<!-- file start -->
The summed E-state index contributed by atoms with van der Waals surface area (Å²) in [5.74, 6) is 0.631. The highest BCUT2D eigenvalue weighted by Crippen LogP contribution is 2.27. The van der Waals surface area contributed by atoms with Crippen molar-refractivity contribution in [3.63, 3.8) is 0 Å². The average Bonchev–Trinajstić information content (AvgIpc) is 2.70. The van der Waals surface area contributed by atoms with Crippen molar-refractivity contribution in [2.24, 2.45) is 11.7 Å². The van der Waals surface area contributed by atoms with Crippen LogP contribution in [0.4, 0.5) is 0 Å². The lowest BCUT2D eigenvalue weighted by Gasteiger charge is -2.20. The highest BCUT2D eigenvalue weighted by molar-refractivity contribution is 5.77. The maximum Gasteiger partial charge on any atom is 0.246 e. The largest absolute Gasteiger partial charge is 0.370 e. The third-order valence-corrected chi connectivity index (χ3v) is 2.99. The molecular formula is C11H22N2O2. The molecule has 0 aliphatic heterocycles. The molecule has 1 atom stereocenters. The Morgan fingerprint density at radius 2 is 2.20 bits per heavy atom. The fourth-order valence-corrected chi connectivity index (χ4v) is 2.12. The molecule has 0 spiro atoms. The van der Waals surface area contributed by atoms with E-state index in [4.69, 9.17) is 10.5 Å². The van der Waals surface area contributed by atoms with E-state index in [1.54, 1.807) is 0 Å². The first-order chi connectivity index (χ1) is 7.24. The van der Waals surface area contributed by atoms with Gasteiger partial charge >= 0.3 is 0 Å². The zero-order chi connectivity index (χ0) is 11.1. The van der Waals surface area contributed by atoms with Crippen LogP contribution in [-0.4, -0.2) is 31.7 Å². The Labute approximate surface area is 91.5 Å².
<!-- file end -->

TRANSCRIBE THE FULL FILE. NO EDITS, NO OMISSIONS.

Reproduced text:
The summed E-state index contributed by atoms with van der Waals surface area (Å²) in [5.74, 6) is 0.631. The highest BCUT2D eigenvalue weighted by Crippen LogP contribution is 2.27. The van der Waals surface area contributed by atoms with Crippen molar-refractivity contribution in [3.63, 3.8) is 0 Å². The average Bonchev–Trinajstić information content (AvgIpc) is 2.70. The van der Waals surface area contributed by atoms with Crippen molar-refractivity contribution in [2.24, 2.45) is 11.7 Å². The van der Waals surface area contributed by atoms with Crippen LogP contribution in [0.4, 0.5) is 0 Å². The lowest BCUT2D eigenvalue weighted by Gasteiger charge is -2.20. The highest BCUT2D eigenvalue weighted by molar-refractivity contribution is 5.77. The maximum Gasteiger partial charge on any atom is 0.246 e. The largest absolute Gasteiger partial charge is 0.370 e. The third-order valence-corrected chi connectivity index (χ3v) is 2.99. The molecular formula is C11H22N2O2. The molecule has 0 aliphatic heterocycles. The molecule has 1 atom stereocenters. The Morgan fingerprint density at radius 2 is 2.20 bits per heavy atom. The fourth-order valence-corrected chi connectivity index (χ4v) is 2.12. The molecule has 0 spiro atoms. The van der Waals surface area contributed by atoms with E-state index in [4.69, 9.17) is 10.5 Å². The van der Waals surface area contributed by atoms with E-state index in [1.54, 1.807) is 0 Å². The first-order chi connectivity index (χ1) is 7.24. The van der Waals surface area contributed by atoms with Gasteiger partial charge >= 0.3 is 0 Å². The zero-order chi connectivity index (χ0) is 11.1. The van der Waals surface area contributed by atoms with Crippen LogP contribution in [-0.4, -0.2) is 31.7 Å². The Labute approximate surface area is 91.5 Å².